TALLAHASSEE, Fla. (WTXL) — Gov. Ron DeSantis introduced a new bill on Monday that would increase penalties to a third degree felony for those who participate in "disorderly assemblies," block roads and damage monuments.
In Winter Haven, alongside several law enforcement leaders from around the state, the House speaker and the Senate president, DeSantis said that the bill aims to crackdown on riots and "antifa types."
"We have zero tolerance for violence, zero tolerance for disorder and zero tolerance for looting," DeSantis said.
Under the bill, called the Combating Violence, Disorder, and Looting and Law Enforcement Protection Act, it'd be a third degree felony when seven or more people are in "an assembly and cause damage to property or injury."
The same penalty also applies to anyone who is obstructing traffic during unpermited protest. The bill states that any driver who hits a person who is obstructing traffic during a "disorderly assembly" will not be liable for injury or death "if fleeing from the safety of a mob."
Calling it the "boldest and most comprehensive piece of legislation" like this in the country, DeSantis said there will also be enhanced penalties for people who throw objects or assault law enforcement officers during assemblies.
"If you are involved in a violent or disorderly assembly and you harm somebody, if you throw a brick and hit a police officer, you're going to jail," DeSantis said on Monday.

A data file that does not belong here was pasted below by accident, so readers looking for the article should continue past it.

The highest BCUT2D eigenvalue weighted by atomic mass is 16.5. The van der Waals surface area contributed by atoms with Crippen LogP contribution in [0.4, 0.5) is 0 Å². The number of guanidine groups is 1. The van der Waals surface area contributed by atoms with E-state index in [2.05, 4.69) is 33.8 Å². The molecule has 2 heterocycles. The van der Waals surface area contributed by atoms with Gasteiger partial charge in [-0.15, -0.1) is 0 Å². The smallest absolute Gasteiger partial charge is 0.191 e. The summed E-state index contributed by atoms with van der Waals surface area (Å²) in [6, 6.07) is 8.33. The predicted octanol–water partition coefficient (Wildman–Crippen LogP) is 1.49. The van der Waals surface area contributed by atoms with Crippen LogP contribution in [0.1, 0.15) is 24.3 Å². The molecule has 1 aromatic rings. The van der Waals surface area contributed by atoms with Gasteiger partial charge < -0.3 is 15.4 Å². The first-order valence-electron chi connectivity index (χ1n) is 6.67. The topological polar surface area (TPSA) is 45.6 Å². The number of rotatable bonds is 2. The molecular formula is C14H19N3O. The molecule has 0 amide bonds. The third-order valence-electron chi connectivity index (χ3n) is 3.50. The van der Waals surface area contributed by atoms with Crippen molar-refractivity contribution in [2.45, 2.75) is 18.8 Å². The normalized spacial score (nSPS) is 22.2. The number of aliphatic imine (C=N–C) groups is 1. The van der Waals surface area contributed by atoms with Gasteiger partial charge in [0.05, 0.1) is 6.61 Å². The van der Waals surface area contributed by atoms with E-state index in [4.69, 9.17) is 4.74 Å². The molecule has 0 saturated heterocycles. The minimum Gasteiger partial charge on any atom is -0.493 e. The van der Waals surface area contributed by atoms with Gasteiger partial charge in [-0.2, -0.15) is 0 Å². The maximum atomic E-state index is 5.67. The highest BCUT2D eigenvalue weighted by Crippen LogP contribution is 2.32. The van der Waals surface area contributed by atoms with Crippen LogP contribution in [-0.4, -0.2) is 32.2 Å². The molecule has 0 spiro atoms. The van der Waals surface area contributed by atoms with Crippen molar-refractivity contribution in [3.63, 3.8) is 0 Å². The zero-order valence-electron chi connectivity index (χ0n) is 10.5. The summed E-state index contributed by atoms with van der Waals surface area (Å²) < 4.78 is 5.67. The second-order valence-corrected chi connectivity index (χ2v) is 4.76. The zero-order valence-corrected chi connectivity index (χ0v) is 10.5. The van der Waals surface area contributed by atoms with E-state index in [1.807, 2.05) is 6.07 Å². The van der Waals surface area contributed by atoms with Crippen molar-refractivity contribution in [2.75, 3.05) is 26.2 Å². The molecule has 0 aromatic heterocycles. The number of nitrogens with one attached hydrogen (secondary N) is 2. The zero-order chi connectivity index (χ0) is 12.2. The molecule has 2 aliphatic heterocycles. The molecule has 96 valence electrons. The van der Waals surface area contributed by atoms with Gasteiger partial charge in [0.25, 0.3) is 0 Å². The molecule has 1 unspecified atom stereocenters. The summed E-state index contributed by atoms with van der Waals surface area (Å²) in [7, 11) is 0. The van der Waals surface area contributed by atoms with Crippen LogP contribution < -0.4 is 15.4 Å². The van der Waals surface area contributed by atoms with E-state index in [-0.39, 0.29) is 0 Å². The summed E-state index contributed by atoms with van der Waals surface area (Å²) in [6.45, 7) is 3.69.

The governor said anyone who strikes a police officer could face a mandatory minimum jail sentence of at least six months, and won't be granted bail before your first appearance in court.
The bill would also make anyone convicted of participating in a violent or disorderly assembly ineligible for state benefits. The person would also be ineligible for state or local government employment.
"If you can do this and get away with it, then you're gonna have more people do it," DeSantis said. "If you do it and you know that there's gonna be a ton of bricks rained down on you, then I think that people will think twice about engaging in this type of conduct."
DeSantis also announced that he was taking action to prevent any Florida city from "defunding" the police, saying that any municipality that does so will get state funding and grants withheld.
The governor emphasized that the measure is the priority for the upcoming legislative season. He expects an early 2020 session floor vote.
You can read more on the three components that make up the bill below: